Career Path: Celia Courtright, Software Manager at Chewy
What do the career path and day-in-the-life look like for a Software Manager at Chewy?
We connected with Celia Courtright to find out.
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Where did you grow up? What did your parents do for work?
I grew up in a suburb of Milwaukee. My parents were professors of Biology and Political Science. They were big proponents of learning math.
Where did you go to college? What did you study and what were some of your initial jobs out of school?
I went to Yale University for undergrad, where I majored in history. I also took a substantial number of CS courses, but Yale doesn’t give minors. My first job was in consulting as an analyst. I quickly switched from being the analyst to writing code.
After that, I went to a startup followed by some government work when I was in D.C. I also got an MBA from the University of Maryland, where I concentrated in IT and finance.
What has attributed to your success thus far and has helped propel you to the position you have now?
I love solving problems and building solutions. From working in a lot of industries and roles – analyst, UI engineer, full stack engineer, QA engineer, data engineer, system architect – I can approach a lot of problems from all these perspectives and ensure my team is building something that is maintainable, testable, and reliable.
Can you share the high-level responsibilities of your current position as Software Manager at Chewy?
I put the building blocks for what we need to build in the proper execution order, keeping in mind technical dependencies and time to execute. I ensure “planned work” is broken down to levels that engineers can actually execute. I keep engineers in check to deliver projects by our committed dates. I work with the engineers reporting to me to grow their technical and business skills and advance their careers.
Any tips for someone considering a career in Software Management?
Work on different types of systems, in different languages, in different roles. There is something to learn in each of them and make it easier to understand why various elements are important.
Your role is to remove other people’s problems: conflicts with other people, problems with tools, and so forth.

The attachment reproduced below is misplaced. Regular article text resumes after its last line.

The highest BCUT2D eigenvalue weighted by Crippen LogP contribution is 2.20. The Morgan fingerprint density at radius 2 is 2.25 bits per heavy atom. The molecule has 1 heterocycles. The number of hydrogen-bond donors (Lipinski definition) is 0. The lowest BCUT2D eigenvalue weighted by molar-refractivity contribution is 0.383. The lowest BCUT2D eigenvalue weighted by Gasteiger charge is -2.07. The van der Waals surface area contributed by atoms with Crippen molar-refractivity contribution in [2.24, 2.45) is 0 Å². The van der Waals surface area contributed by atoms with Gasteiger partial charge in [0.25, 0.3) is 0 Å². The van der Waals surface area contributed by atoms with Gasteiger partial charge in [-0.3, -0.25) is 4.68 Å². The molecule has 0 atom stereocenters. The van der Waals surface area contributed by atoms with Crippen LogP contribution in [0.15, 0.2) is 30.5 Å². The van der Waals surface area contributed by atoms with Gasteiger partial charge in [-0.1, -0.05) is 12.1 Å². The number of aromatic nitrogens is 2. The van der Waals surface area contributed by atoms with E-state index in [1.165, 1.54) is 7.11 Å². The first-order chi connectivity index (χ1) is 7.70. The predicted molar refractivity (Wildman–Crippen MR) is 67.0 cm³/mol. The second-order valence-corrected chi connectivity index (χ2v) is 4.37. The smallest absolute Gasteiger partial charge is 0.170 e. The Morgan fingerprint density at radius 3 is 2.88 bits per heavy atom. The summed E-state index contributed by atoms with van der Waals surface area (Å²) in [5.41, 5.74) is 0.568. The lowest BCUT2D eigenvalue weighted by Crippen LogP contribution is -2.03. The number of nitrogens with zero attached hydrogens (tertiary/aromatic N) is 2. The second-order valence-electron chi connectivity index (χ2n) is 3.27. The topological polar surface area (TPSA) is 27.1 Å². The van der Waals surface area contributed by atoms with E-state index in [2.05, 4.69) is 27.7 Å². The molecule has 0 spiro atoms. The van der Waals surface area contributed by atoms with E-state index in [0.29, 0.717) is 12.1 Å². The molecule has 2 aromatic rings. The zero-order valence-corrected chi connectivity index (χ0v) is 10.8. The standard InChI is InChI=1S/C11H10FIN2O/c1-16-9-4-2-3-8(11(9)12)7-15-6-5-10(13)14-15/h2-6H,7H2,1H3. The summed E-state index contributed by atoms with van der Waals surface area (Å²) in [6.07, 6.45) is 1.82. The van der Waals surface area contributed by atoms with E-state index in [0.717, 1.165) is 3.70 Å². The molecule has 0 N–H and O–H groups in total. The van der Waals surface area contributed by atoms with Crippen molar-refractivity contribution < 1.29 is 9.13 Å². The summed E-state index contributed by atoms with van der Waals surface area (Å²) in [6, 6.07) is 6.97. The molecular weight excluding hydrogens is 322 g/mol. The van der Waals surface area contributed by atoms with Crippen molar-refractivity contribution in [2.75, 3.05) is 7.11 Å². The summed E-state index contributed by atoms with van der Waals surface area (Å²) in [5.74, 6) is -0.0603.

Day in the Life
Coffee, tea, or nothing?
Mostly tea. Some soda, but I keep working on cutting down.
What time do you get into the office?
I’m in “early” just after 8 a.m.
What are three things that motivate you in your role?
Building a system that makes users’ happier.
Having a clear, actionable road map that I can dig into.
Every day is different, but can you outline what a typical day looks like for you?
My day starts before I’m in the office. I’m checking emails by 6 AM and leave the house at 7 AM to catch the train. Then I’ll spend my commute getting my calendar and to-do list in order and sending emails as needed.
In the office, I spend time meeting with users or product managers on clarifying requirements and priorities. Then I’ll meet with engineers about technical decisions and project break down. I usually run scrum. I’ll have a couple “scrum of scrum” type meetings where we go over cross-team technical dependencies. If it’s my one-on-one day, I’ll spend a lot of time talking to my engineers about how they are progressing in their goals and any issues they have.
The remainder of the time is spent fixing any issues that come up, so the engineers can code unhindered, or a project can be unblocked. A lot of this is Jira management: creating, updating, documenting tickets. I’m rarely writing code or executing proofs-of-concept, but I will direct others in how to do these. Other times it’s writing up documentation or presentations of the work being proposed or being completed. It all depends where in the lifecycle various projects are.
When I leave the office, I have my off-line time until later, when I’ll finish up a couple tasks that I can do out of the office.
What time do you head out of the office?
Most days I leave about 4:30 PM.
Do you log back in at night or do you shut it down completely?
I usually work 1-2 hours at night. The paperwork doesn’t usually get done while I’m in the office, so I spend the evening filing tickets of various sorts and reviewing others’ work.
Any productivity hacks?
Block time on your calendar for any task you need to do that will take more than five minutes. And delete or file all email that isn’t immediately needed. I almost never get to “inbox zero” but I’m happiest under “inbox 10”.
What are the 3 apps that you can’t live without?
Fantastical. It has all my calendars (10!) combined and the natural language for entering new events is really useful.
Evernote. My notes go everywhere on every device, so it’s easy to review even without my computer.
What professional accomplishment are you proudest of?
I mentored an off-shore (not contractor) team at a large multi-national corporation that had few coding skills at the outset, to executing a total rewrite of the BI reporting system. We integrated six completely different ERP systems from four countries into a cohesive interface that did not have 10,000 fields and everyone defining a different “truth”. It was the old way of doing things.
The end result was a fast, responsive, clear system everyone loved. It was hard work, as many on the business side had their reasons why field #5003 needed to be included, and why field #23 which was virtually identical could not be used. But, I eventually got them all to agree on the critical few requirements.
Along the way, the development team learned several programming languages, how to use source control, how to do code reviews, how to deploy code, and even some aspects of writing unit and integration tests.
Who do you admire or call upon for professional advice?
I check in with some grad school colleagues from time to time.
Images courtesy of Celia Courtright and Chewy